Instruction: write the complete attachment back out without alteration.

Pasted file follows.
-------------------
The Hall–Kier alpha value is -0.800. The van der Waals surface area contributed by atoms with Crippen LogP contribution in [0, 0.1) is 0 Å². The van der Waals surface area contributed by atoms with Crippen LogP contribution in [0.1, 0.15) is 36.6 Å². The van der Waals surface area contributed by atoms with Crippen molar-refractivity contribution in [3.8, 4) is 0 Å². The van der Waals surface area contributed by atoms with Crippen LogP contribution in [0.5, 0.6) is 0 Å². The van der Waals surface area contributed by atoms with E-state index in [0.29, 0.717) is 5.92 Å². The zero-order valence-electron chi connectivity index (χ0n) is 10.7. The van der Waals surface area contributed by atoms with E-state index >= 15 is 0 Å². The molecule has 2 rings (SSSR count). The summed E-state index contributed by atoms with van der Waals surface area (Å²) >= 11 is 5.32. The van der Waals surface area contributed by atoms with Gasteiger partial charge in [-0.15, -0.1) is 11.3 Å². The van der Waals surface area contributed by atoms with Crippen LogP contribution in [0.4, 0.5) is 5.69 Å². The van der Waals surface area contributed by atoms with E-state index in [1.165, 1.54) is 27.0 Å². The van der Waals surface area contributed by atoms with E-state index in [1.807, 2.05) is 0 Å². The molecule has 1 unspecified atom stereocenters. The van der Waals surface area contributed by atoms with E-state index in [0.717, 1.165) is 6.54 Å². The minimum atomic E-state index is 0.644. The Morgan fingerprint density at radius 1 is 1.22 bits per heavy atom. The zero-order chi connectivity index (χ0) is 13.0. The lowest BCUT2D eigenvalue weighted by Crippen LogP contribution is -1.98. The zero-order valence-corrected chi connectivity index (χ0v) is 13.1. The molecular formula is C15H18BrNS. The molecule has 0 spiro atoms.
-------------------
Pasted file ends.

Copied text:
The Hall–Kier alpha value is -0.800. The van der Waals surface area contributed by atoms with Crippen LogP contribution in [0, 0.1) is 0 Å². The van der Waals surface area contributed by atoms with Crippen LogP contribution in [0.1, 0.15) is 36.6 Å². The van der Waals surface area contributed by atoms with Crippen molar-refractivity contribution in [3.8, 4) is 0 Å². The van der Waals surface area contributed by atoms with Crippen LogP contribution in [0.5, 0.6) is 0 Å². The van der Waals surface area contributed by atoms with E-state index in [0.29, 0.717) is 5.92 Å². The zero-order valence-electron chi connectivity index (χ0n) is 10.7. The van der Waals surface area contributed by atoms with E-state index >= 15 is 0 Å². The molecule has 2 rings (SSSR count). The summed E-state index contributed by atoms with van der Waals surface area (Å²) >= 11 is 5.32. The van der Waals surface area contributed by atoms with Gasteiger partial charge in [-0.15, -0.1) is 11.3 Å². The van der Waals surface area contributed by atoms with Crippen LogP contribution in [0.4, 0.5) is 5.69 Å². The van der Waals surface area contributed by atoms with E-state index in [1.165, 1.54) is 27.0 Å². The van der Waals surface area contributed by atoms with E-state index in [1.807, 2.05) is 0 Å². The molecule has 1 unspecified atom stereocenters. The van der Waals surface area contributed by atoms with E-state index in [0.717, 1.165) is 6.54 Å². The minimum atomic E-state index is 0.644. The Morgan fingerprint density at radius 1 is 1.22 bits per heavy atom. The zero-order chi connectivity index (χ0) is 13.0. The lowest BCUT2D eigenvalue weighted by Crippen LogP contribution is -1.98. The zero-order valence-corrected chi connectivity index (χ0v) is 13.1. The molecular formula is C15H18BrNS. The molecule has 0 spiro atoms.